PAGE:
The third-stage larvae of Anisakis simplex sensu lato (s.l.) are found in many marine fishes. To ensure food safety, it is important to determine whether these larvae are present in the body muscle of commercial fish species. However, there is little information regarding the tissue specificity of Anisakis and two of its sibling species, A. simplex sensu stricto (s.s.) and Anisakis pegreffii, that are common in marine fish in Japanese waters. We orally challenged rainbow trout (Oncorhynchus mykiss (Walbaum)), and olive flounder (Paralichthys olivaceus (Temminck and Schlegel)) with L3 larvae of these two sibling species and monitored infection for 5. weeks. In rainbow trout, A. simplex s.s., but not A. pegreffii larvae, migrated into the body muscle. A small number of freely moving A. pegreffii larvae were recovered within the body cavity. In olive flounder, A. simplex s.s. larvae were found in both the body cavity and body muscle. A. pegreffii larvae were found only in the body cavity and primarily encapsulated in lumps. Our results indicate that there are differences in the sites of infection and host specificity between the two sibling species of A. simplex s.l. © 2010 Elsevier Ireland Ltd. Source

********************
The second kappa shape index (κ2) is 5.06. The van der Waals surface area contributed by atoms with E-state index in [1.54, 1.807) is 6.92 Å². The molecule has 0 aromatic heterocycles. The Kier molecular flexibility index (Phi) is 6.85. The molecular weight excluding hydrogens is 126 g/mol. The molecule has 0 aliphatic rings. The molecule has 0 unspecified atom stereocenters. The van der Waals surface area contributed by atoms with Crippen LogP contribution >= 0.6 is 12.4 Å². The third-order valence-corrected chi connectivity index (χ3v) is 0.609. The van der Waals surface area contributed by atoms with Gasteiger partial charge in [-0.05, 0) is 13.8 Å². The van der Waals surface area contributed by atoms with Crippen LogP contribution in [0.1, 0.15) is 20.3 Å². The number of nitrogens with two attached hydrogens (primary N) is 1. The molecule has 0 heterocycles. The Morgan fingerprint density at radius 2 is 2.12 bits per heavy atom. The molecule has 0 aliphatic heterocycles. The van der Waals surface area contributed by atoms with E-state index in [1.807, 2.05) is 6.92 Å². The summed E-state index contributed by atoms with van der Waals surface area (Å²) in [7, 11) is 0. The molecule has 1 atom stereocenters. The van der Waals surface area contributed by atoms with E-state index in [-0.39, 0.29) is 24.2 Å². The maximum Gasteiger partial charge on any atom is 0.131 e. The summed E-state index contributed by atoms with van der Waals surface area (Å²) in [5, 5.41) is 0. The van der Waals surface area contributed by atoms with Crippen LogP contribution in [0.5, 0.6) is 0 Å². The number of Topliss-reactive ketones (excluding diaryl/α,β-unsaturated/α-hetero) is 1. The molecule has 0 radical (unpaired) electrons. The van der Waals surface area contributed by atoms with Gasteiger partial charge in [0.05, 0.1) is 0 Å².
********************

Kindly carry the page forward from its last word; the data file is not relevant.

Alvindia D.G.,Central Luzon State University
Journal of General Plant Pathology | Year: 2013

The efficacy of Trichoderma harzianum strain DGA01, sodium carbonate (SC), sodium bicarbonate (SBC) and sodium hypochlorite (SH) applied alone or in various combinations was evaluated in vitro against the most important postharvest pathogens of banana such as Lasiodiplodia theobromae, Thielaviopsis paradoxa, Colletotrichum musae, and Fusarium verticillioides. Trichoderma harzianum DGA01 was compatible with salts at a concentration of 1 % (w/v) as manifested by normal mycelial growth. The efficacy of the fungal antagonist in vitro was enhanced by 10. 16-13. 06 % in controlling mycelial growth of crown rot pathogens with the addition of salts. After a postharvest dip of fruit for 30 min in 106 conidia of DGA01/mL of 1 % SBC, the incidence of crown rot was reduced by 92 %, but DGA01 combined with SC or SH had no additive effect in controlling crown rot. Thus, DGA01 and SBC was the best combination for crown rot control, with an efficacy similar to synthetic fungicides, and maintained the overall quality of banana even at conditions favourable for the pathogens (22-25 °C, 90-95 % relative humidity). © 2013 The Phytopathological Society of Japan and Springer Japan. Source